Flawed Logic

Logical fallacies are commonplace in much of the daily discussions that we all take part in, such as presidential debates, petitions, or periodicals.With so many words and noises surrounding us, it is often difficult to observe the impact of the logical fallacies that take root amidst the jumble of conversation. I just read an article on the  controversial issue of legalization of prostitution, and realized that logical fallacies have a profound effect on an argument.While reading the article, I pulled out and elaborated on two of several logical fallacies that the argument consisted of.

The article starts by providing evidence to back up its main point. Presenting one of the sources of evidence, the author writes, “Editors of the top medical journal, The Lancet, wrote that there is “no alternative” to decriminalizing sex work in order to protect sex workers from HIV.” The logical fallacy present in this piece of evidence is black or white fallacy. The evidence, and consequently the author, make it seem as if there is only one way to protect sex workers from HIV. The evidence presented furthers the author’s position, but fails to acknowledge substitute options, resulting in an argument that is one-sided and incomplete. By saying that there is ““no alternative” to decriminalizing sex work in order to protect sex workers from HIV”, our options appear limited, when really, other opportunities may be present.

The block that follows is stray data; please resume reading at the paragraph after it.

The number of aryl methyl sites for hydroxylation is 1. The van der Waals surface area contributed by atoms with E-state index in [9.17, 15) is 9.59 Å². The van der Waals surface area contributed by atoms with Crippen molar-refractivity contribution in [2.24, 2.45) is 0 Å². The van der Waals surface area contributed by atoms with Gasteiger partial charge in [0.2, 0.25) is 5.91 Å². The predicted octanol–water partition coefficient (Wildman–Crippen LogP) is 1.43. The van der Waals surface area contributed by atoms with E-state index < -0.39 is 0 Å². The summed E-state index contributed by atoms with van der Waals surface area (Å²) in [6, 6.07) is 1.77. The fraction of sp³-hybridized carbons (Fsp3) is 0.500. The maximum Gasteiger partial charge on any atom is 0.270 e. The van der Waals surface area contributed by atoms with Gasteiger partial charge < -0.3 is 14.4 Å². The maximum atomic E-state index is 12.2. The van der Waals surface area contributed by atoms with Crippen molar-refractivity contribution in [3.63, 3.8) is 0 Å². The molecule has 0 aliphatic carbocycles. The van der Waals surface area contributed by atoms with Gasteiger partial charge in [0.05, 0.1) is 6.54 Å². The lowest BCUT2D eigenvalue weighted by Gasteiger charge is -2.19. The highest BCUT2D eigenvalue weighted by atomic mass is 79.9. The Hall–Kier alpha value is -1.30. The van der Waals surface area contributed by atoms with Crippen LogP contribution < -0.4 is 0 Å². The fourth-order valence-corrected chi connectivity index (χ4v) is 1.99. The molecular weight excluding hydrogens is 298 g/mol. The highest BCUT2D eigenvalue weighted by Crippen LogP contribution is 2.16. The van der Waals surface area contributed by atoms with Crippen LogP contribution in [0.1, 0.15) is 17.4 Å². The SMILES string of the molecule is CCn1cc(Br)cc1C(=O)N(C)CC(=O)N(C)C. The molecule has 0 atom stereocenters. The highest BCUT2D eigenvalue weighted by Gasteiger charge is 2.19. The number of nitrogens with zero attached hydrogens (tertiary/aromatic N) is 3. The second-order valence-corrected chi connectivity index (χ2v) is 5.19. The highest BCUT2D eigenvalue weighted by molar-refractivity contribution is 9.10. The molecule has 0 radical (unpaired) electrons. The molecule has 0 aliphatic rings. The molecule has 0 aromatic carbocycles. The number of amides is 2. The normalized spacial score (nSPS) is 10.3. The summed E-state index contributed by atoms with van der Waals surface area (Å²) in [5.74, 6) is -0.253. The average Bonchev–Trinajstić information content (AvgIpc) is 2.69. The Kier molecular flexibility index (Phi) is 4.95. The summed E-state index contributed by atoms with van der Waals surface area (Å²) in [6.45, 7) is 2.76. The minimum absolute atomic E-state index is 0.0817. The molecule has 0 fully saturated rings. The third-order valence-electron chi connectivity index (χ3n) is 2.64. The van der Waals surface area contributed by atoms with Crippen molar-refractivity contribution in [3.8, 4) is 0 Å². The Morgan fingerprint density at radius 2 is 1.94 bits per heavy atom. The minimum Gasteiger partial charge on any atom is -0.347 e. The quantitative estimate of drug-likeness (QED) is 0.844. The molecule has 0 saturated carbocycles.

The second logical fallacy that I observed is the Texas sharpshooter. The author uses several examples to explain lessened worker exploitation, human trafficking rates, and increased economic benefit of prostitution legalization. The majority of these examples are taken from Germany. Germany fits all the good points about prostitution that the author wants to make, and by using Germany almost exclusively as an example, it seems like the author tailored the examples in her favor. This sharpshooting fallacy makes the article seem lacking in support because most of the backing is taken from one place, rather than a variety of places, which would’ve make the author’s claim better supported.

It is important to consider the presence and impact of logical fallacies in one’s work. Carefulness is warranted because without awareness toward these fallacies, many people make the mistake of thinking that these fallacies strengthen their argument, when in actuality, the opposite is done.

-Angel

 

Article:

http://www.thedailybeast.com/articles/2014/08/15/why-it-s-time-to-legalize-prostitution.html

One comment

  1. Katie G. · April 17, 2016

    Angel, as always, your post is well-written, well-supported, and well-organized. I appreciated that you went into depth about only two of the fallacies in the article. Trying to address more of them would have seemed overwhelming. For each of the fallacies, you thoroughly explain why the article violates logic in some way. Your evidence and explanations are clear and cogent. For improvement, I would simply recommend a closer proof-read. Sentences like this one are run-ons: “I just read an article on the controversial issue of legalization of prostitution, I realized that logical fallacies have a profound effect on an argument.” And then certain words are used incorrectly or awkwardly: “The evidence… but lacks to acknowledge substitute options.” Here, instead of the word “lacks” you could say “fails” or you could remove “to acknowledge” and say “lacks substitute options”. But besides that, really well done. You are a gifted writer.

    ~Katie

    Like

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